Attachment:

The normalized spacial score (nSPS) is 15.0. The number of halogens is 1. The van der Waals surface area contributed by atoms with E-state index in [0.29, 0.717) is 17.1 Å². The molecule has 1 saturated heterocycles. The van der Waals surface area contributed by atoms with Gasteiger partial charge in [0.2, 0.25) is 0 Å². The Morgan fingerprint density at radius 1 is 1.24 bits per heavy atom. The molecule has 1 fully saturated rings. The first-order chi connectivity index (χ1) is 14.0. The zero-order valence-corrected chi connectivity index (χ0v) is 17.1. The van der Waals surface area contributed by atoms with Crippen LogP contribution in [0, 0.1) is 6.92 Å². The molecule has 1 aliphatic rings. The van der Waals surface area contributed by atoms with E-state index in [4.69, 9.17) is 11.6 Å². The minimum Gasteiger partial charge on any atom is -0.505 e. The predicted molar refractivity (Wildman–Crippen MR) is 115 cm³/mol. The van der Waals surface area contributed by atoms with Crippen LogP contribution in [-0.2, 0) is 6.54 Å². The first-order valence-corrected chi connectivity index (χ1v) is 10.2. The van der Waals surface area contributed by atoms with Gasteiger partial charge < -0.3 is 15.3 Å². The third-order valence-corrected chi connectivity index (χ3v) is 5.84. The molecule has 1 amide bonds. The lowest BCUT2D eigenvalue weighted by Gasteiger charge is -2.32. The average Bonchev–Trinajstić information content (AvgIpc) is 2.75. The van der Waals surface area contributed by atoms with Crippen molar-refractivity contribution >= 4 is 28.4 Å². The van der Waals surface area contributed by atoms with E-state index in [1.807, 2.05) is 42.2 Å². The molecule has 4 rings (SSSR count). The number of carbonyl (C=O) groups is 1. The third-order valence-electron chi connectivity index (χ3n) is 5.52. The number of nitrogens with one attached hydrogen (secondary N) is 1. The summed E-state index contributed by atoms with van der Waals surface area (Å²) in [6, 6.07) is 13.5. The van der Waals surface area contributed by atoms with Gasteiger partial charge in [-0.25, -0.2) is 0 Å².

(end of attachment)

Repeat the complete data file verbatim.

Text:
The normalized spacial score (nSPS) is 15.0. The number of halogens is 1. The van der Waals surface area contributed by atoms with E-state index in [0.29, 0.717) is 17.1 Å². The molecule has 1 saturated heterocycles. The van der Waals surface area contributed by atoms with Gasteiger partial charge in [0.2, 0.25) is 0 Å². The Morgan fingerprint density at radius 1 is 1.24 bits per heavy atom. The molecule has 1 fully saturated rings. The first-order chi connectivity index (χ1) is 14.0. The zero-order valence-corrected chi connectivity index (χ0v) is 17.1. The van der Waals surface area contributed by atoms with Crippen LogP contribution in [0, 0.1) is 6.92 Å². The molecule has 1 aliphatic rings. The van der Waals surface area contributed by atoms with E-state index in [4.69, 9.17) is 11.6 Å². The minimum Gasteiger partial charge on any atom is -0.505 e. The predicted molar refractivity (Wildman–Crippen MR) is 115 cm³/mol. The van der Waals surface area contributed by atoms with Crippen LogP contribution in [-0.2, 0) is 6.54 Å². The first-order valence-corrected chi connectivity index (χ1v) is 10.2. The van der Waals surface area contributed by atoms with Gasteiger partial charge < -0.3 is 15.3 Å². The third-order valence-corrected chi connectivity index (χ3v) is 5.84. The molecule has 1 amide bonds. The lowest BCUT2D eigenvalue weighted by Gasteiger charge is -2.32. The average Bonchev–Trinajstić information content (AvgIpc) is 2.75. The van der Waals surface area contributed by atoms with Crippen molar-refractivity contribution >= 4 is 28.4 Å². The van der Waals surface area contributed by atoms with E-state index in [1.807, 2.05) is 42.2 Å². The molecule has 4 rings (SSSR count). The number of carbonyl (C=O) groups is 1. The third-order valence-electron chi connectivity index (χ3n) is 5.52. The number of nitrogens with one attached hydrogen (secondary N) is 1. The summed E-state index contributed by atoms with van der Waals surface area (Å²) in [6, 6.07) is 13.5. The van der Waals surface area contributed by atoms with Gasteiger partial charge in [-0.25, -0.2) is 0 Å².